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In That Case: Havruta in Contemporary Art




In That Case collaborator Ron Lynch's "Tomorrow!" the longest-running
comedy, variety, and music show in Los Angeles. Photo by Lindsey White.

Opening at The Contemporary Jewish Museum on October 23, 2014, In That Case: Havruta in Contemporary Art is based on the Talmudic principle of havruta—the study of religious texts by people in pairs. In That Case encourages learning through fellowship for Bay Area artists, established professionals, museum staff, and the entire CJM community. The root word haver—“friend” in Hebrew—emphasizes the communal nature of learning, and the havruta learning model reflects the Jewish affinity for asking questions and grappling with complex topics, together. Capitalizing on the Jewish perspective inherent to the museum, this program will take havruta and repurpose it for contemporary art. Each local artist invited to participate will be given the opportunity of working with an established writer, scientist, thinker, or academic in a field of their choosing.


Meet Renny Pritkin: New CJM Chief Curator

Renny Pritikin has been a leading figure in the Bay Area arts community for decades, as Co-director of the historic New Langton Arts, Chief Curator of Yerba Buena Center for the Arts, and Director of the Nelson Gallery and Fine Arts Collection at the University of California, Davis. We interviewed him to see how he is approaching this next phase of his career.

What interested you about working here at The CJM?

My whole career has been about expanding the boundaries of what's permissible and allowed to enter into the world of contemporary art. I said the other day to the Board [of Directors] that it feels at this point like a cri de coeur, a “cry from the heart” for inclusion and expansion of what's possible. The earliest part of my career was spent working at New Langton Arts for experimental art to be taken seriously and then at Yerba Buena [Center for the Arts] it was for the identity movement, people of various heritages, gays and lesbians, political artists, experimental artists and amateur artists, and just to open the door. So it seems obvious that here my own ethnic heritage would be added to that mix. I’ve never literally addressed Jewish issues, my approach has been that inclusion is inherently a Jewish point of view.

Creative Community: Black Glitter Collective

The exhibition To Build and Be Built addresses the culture of the kibbutz—Israeli communal agrarian societies in which life, labor, and pretty much everything else is often shared. This series of interviews explores local collectives of contemporary artists and asks the question, is it better to make art together?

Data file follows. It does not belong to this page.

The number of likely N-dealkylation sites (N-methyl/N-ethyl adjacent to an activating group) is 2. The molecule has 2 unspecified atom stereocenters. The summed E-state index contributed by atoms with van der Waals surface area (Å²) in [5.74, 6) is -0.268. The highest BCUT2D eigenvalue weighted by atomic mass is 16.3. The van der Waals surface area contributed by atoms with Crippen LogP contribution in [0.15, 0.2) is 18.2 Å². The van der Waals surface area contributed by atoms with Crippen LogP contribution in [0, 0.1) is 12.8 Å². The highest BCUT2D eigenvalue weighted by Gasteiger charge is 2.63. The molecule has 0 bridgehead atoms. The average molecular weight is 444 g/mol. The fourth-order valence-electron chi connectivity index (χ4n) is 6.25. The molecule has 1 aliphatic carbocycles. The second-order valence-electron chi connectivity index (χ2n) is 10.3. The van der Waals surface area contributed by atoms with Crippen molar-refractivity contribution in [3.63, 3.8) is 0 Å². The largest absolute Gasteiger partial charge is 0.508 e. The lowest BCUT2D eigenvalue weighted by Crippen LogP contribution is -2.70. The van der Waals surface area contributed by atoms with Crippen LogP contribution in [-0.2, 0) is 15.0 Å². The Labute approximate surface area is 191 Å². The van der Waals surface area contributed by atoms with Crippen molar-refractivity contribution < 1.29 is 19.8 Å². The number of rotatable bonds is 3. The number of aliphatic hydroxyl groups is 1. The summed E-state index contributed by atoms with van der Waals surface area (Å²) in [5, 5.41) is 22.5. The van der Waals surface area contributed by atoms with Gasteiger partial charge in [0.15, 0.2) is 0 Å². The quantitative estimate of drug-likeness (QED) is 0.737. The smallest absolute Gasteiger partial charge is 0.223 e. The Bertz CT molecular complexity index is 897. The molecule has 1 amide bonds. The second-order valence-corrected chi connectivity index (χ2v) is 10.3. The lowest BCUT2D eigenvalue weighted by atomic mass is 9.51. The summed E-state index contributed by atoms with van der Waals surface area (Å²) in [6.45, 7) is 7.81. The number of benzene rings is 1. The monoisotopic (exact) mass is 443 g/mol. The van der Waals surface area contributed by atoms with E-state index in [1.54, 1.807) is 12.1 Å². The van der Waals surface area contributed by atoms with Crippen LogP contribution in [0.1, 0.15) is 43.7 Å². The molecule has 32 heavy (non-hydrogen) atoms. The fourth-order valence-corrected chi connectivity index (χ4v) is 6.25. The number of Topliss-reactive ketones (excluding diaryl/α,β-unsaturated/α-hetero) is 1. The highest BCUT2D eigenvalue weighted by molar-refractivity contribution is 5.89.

The collective and friends: Persia, Tori, San Cha, Keith, and Jessica Amaya
The Black Glitter Collective, with five core members is creating and producing art collectively and independently with one another. They are Persia, San Cha, Tori, Tyler Holmes, and Vainhein (pronounced “Vane Hane” as in "vanity" and "heinous"). So far Black Glitter Collective has created more art than income, so they all have day jobs. But it would be pejorative to say they are just friends hanging out. They each have separate projects that focus on different artistic directions. And they collaborate on shared projects. Black Glitter is involved in creating music, performance art, style, fashion, attitude, video production, graphic design, and building an active and engaged community.

Project Mah Jongg

Women playing mah jongg in the Catskills, c. 1960. Collection of Harvey Abrams.
The familiar exclamations of “crak, bam, dot” accompanied by the shuffling of tiles conjure up memories of lively games played in the suburban living rooms of many Jewish homes from the 1920s through the 1960s—the heyday of the Chinese game mah jongg in the United States. For young Jewish Americans, mah jongg often brings up fond recollections of mothers and grandmothers engrossed in the riveting and social pastime. But mah jongg is not just a nostalgic hobby. The game has experienced a renaissance in the last two decades, fueled by a renewed interest in cultural activities of the pre-internet age like poker and bowling. Cross-generational and timeless, mah jongg has the ability to bring people together to relax and connect, and the game has a rich history in the Jewish American community.

Designing Home: Jews and Midcentury Modernism

Elaine and Alvin Lustig, Sunset Office, 1949. Collection of Elaine Lustig Cohen.
“A man’s house is his art,” Daniel S. Defenbacher, director of the Walker Art Center in Minneapolis, proclaimed in 1947: “At least a house is the nearest to art that most men will ever come.”1 Writing about the Walker’s new Idea House, a full-scale, fully furnished residence intended to persuade Americans to adopt modern architecture and design for their domestic environments, Defenbacher staked out an agenda that was personal and artistic. Built two years after the end of World War II, Idea House featured innovative glass-walled facades, gleaming appliances, smooth plywood furniture, and built-in storage units that captured the nation’s fascination with new materials and technologies. Americans could afford these innovations through an unprecedented postwar economic boom that promised good design for all Americans, especially returning veterans and their families, who, through the recently passed GI Bill of Rights, were moving into new homes.